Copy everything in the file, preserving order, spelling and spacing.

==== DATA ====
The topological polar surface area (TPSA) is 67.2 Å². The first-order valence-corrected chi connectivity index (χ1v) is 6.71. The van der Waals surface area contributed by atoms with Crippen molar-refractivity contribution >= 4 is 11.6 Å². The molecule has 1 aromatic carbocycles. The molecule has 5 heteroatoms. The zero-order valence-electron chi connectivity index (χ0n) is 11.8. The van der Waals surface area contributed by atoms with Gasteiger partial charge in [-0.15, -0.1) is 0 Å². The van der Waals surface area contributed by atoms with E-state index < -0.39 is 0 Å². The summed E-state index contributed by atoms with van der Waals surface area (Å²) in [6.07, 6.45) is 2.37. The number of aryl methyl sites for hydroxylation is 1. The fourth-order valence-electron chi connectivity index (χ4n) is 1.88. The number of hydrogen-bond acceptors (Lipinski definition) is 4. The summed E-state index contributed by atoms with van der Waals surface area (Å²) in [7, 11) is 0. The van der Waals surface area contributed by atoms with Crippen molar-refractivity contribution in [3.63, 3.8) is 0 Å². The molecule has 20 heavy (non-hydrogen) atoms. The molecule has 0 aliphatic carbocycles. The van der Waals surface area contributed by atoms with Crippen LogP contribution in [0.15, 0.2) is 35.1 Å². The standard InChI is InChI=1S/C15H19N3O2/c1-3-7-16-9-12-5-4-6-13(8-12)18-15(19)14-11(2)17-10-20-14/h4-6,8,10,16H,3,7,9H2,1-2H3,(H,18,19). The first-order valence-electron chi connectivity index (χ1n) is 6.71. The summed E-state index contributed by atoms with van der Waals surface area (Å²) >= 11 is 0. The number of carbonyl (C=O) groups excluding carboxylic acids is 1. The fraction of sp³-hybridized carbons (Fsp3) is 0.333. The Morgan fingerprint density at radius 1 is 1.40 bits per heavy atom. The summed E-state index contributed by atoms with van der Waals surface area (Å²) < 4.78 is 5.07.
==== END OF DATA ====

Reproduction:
The topological polar surface area (TPSA) is 67.2 Å². The first-order valence-corrected chi connectivity index (χ1v) is 6.71. The van der Waals surface area contributed by atoms with Crippen molar-refractivity contribution >= 4 is 11.6 Å². The molecule has 1 aromatic carbocycles. The molecule has 5 heteroatoms. The zero-order valence-electron chi connectivity index (χ0n) is 11.8. The van der Waals surface area contributed by atoms with Gasteiger partial charge in [-0.15, -0.1) is 0 Å². The van der Waals surface area contributed by atoms with E-state index < -0.39 is 0 Å². The summed E-state index contributed by atoms with van der Waals surface area (Å²) in [6.07, 6.45) is 2.37. The number of aryl methyl sites for hydroxylation is 1. The fourth-order valence-electron chi connectivity index (χ4n) is 1.88. The number of hydrogen-bond acceptors (Lipinski definition) is 4. The summed E-state index contributed by atoms with van der Waals surface area (Å²) in [7, 11) is 0. The van der Waals surface area contributed by atoms with Crippen molar-refractivity contribution in [3.63, 3.8) is 0 Å². The molecule has 20 heavy (non-hydrogen) atoms. The molecule has 0 aliphatic carbocycles. The van der Waals surface area contributed by atoms with Crippen LogP contribution in [0.15, 0.2) is 35.1 Å². The standard InChI is InChI=1S/C15H19N3O2/c1-3-7-16-9-12-5-4-6-13(8-12)18-15(19)14-11(2)17-10-20-14/h4-6,8,10,16H,3,7,9H2,1-2H3,(H,18,19). The first-order valence-electron chi connectivity index (χ1n) is 6.71. The summed E-state index contributed by atoms with van der Waals surface area (Å²) >= 11 is 0. The number of carbonyl (C=O) groups excluding carboxylic acids is 1. The fraction of sp³-hybridized carbons (Fsp3) is 0.333. The Morgan fingerprint density at radius 1 is 1.40 bits per heavy atom. The summed E-state index contributed by atoms with van der Waals surface area (Å²) < 4.78 is 5.07.